BOSTON (AP) — Harvard University has named Lawrence Bacow its 29th president.
Bacow served as president of Tufts University for a decade and is currently a leader-in-residence at the Harvard Kennedy School of Government's Center for Public Leadership.
He will take over from Drew Faust, 70, who has served in the post for more than a decade as Harvard's first female president. Bacow assumes the office July 1, when Faust steps down.
Before becoming president of Tufts, Bacow spent 24 years on the faculty of the Massachusetts Institute of Technology, where he served as chancellor, chair of the faculty.
Bacow's appointment became official on Sunday after he was elected by the Harvard Corporation.
Bacow said he sees his new post as president as an opportunity to serve.
"Harvard made me better. It was here I learned that I was a teacher at heart. It was here that I discovered that I wanted to devote my life to scholarship. It was here that I nurtured my passion for higher education. And it was here that I discovered who I really was," Bacow said during a press conference after the announcement.
Bacow said he also plans to continue to work to protect students at Harvard who were brought to the country as children and living here illegally.
"We have to do everything we can to protect and support those students who are here, who know no other country," he said, pointing to his family history.
The 66-year-old is a native of Pontiac, Michigan, and son of immigrants — his father was a refugee from the pogroms of Eastern Europe and his mother was a survivor of Auschwitz who arrived in the United States after World War II at the age of 19, the only surviving Jewish member of her town.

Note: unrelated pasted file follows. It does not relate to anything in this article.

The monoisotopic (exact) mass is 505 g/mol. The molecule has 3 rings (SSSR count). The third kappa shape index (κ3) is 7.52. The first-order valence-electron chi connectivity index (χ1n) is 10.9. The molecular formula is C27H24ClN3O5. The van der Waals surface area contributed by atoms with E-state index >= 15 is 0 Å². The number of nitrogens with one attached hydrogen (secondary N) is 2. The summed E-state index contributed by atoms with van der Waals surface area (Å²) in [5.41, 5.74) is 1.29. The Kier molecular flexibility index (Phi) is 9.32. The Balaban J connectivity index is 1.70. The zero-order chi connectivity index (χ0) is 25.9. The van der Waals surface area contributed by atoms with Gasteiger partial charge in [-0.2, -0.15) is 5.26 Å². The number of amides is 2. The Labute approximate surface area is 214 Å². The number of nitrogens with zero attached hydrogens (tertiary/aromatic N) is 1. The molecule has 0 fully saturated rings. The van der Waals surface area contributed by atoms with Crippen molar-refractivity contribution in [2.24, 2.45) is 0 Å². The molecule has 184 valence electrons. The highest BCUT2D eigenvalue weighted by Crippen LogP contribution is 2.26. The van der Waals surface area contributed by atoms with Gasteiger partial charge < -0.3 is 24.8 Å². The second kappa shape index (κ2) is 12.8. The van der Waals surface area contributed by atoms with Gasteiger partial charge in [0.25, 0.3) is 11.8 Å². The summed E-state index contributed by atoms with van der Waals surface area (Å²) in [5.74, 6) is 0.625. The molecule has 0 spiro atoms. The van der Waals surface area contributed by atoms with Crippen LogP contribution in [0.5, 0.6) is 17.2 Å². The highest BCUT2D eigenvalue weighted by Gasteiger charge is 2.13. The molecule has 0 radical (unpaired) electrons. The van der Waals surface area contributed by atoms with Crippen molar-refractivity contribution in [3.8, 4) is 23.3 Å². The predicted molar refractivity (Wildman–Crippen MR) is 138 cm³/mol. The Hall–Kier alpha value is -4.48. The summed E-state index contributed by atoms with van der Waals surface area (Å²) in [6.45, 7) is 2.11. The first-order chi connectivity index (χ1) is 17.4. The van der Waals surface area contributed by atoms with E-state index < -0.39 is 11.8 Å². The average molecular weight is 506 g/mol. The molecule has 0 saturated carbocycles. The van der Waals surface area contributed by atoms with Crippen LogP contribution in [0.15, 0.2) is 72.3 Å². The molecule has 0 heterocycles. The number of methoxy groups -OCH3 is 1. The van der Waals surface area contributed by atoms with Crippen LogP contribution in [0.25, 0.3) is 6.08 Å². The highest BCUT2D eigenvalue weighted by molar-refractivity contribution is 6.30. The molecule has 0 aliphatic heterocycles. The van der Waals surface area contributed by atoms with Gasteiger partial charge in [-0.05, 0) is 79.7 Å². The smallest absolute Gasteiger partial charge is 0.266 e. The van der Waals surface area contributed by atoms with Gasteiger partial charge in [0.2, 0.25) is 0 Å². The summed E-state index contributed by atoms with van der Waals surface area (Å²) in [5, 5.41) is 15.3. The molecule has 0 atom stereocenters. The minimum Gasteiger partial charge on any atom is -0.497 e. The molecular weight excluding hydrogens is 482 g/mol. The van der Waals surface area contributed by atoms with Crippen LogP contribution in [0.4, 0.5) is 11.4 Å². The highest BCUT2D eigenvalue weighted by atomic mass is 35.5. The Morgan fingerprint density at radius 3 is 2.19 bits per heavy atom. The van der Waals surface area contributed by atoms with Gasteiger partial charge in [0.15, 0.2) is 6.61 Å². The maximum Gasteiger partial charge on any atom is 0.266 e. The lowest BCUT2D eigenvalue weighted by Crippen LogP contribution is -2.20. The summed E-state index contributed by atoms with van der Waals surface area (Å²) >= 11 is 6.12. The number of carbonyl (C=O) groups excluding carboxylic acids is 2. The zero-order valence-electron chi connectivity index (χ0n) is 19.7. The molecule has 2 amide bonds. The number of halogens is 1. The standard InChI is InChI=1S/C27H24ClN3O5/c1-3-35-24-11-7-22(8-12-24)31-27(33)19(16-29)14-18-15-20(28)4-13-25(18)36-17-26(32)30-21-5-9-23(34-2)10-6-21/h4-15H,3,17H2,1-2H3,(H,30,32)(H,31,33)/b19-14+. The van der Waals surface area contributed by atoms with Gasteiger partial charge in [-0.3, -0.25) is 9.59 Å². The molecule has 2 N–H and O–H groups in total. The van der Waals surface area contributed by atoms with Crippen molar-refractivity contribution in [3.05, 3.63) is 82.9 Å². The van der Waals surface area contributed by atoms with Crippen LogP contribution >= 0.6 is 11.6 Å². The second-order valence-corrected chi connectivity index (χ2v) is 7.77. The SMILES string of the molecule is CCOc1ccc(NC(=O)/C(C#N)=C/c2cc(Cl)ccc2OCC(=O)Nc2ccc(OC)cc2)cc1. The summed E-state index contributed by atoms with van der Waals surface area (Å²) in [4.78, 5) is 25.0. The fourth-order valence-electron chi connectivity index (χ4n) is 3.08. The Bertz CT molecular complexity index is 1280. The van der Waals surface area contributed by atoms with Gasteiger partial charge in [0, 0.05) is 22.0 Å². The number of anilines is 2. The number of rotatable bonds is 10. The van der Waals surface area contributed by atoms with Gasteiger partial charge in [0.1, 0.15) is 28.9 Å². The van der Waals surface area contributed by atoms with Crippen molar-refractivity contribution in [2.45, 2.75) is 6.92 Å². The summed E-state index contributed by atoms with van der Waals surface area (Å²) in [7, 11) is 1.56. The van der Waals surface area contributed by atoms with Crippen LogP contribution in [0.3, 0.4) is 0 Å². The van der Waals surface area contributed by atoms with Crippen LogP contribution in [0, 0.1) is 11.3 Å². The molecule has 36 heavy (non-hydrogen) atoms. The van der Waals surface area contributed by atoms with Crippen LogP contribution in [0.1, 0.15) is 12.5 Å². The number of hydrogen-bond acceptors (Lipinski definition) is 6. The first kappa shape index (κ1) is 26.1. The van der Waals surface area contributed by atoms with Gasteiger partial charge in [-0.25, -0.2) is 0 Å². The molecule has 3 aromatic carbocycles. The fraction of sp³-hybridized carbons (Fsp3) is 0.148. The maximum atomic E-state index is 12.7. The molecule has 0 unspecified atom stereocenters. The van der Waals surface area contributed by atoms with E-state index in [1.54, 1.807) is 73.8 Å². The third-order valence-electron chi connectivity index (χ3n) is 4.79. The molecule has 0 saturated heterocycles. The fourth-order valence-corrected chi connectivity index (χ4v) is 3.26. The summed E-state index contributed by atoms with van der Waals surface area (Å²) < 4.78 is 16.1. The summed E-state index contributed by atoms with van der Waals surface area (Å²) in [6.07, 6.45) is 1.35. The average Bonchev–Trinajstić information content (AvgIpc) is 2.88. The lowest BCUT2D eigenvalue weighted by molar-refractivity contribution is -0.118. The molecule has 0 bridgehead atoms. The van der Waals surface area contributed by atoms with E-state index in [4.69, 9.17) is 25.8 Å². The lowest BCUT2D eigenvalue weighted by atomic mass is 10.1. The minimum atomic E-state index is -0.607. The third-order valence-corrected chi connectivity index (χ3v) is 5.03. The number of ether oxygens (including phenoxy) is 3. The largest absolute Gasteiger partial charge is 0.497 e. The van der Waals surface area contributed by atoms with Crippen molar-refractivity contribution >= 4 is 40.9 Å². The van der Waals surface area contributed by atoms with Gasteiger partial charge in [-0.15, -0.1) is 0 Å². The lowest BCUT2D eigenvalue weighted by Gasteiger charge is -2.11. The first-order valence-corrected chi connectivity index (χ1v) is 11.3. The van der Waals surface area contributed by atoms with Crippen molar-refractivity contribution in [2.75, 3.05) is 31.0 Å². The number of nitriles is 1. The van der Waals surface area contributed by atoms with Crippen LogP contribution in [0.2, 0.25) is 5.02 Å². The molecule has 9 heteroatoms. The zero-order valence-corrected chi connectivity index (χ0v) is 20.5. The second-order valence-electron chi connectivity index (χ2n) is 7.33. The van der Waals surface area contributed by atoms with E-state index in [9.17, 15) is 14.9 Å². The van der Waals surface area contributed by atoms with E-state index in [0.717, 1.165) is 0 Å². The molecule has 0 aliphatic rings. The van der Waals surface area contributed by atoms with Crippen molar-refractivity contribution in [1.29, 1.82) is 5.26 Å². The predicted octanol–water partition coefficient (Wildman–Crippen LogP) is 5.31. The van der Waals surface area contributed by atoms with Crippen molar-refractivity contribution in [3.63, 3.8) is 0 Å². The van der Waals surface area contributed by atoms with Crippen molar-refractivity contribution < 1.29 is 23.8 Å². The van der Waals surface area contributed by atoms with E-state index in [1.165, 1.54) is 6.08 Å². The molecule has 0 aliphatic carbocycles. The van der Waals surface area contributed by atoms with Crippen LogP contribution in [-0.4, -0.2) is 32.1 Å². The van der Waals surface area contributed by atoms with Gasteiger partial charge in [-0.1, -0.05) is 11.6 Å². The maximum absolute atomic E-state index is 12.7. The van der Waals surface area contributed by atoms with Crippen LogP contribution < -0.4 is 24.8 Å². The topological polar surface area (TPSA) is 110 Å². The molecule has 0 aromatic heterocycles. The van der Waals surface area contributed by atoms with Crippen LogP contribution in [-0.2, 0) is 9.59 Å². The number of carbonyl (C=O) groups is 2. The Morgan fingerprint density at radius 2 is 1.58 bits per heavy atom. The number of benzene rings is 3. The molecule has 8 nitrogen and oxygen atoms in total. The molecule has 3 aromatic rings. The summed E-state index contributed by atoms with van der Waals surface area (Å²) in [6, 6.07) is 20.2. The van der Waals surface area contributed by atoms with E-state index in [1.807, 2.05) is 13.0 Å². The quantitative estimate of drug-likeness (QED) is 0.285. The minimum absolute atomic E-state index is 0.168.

Bacow attended college at MIT and earned three degrees from Harvard. His interests range from environmental policy and bargaining and negotiation to economics, law and public policy
He also is a recognized expert on the resolution of environmental disputes, and more recently has turned his academic focus to issues facing higher education.
William Lee, chair of Harvard's presidential search committee, called Bacow "one of the most accomplished, admired, insightful, and effective leaders in American higher education."
He said Bacow will face opportunities and challenges, particularly at a time "when the singular value of higher education and university research has too often been challenged and called into doubt."
Faust said she could not be happier leaving Harvard in Bacow's hands, saying he will bring "a clear-eyed perspective to the challenges higher education faces at this moment, and a deep devotion to addressing them in the effort to broaden opportunity for all."
Lee said the names of more than 700 people were suggested as possible candidates for president. He said the committee consulted with a range of individuals — including faculty, students, staff and alumni — before making a final decision.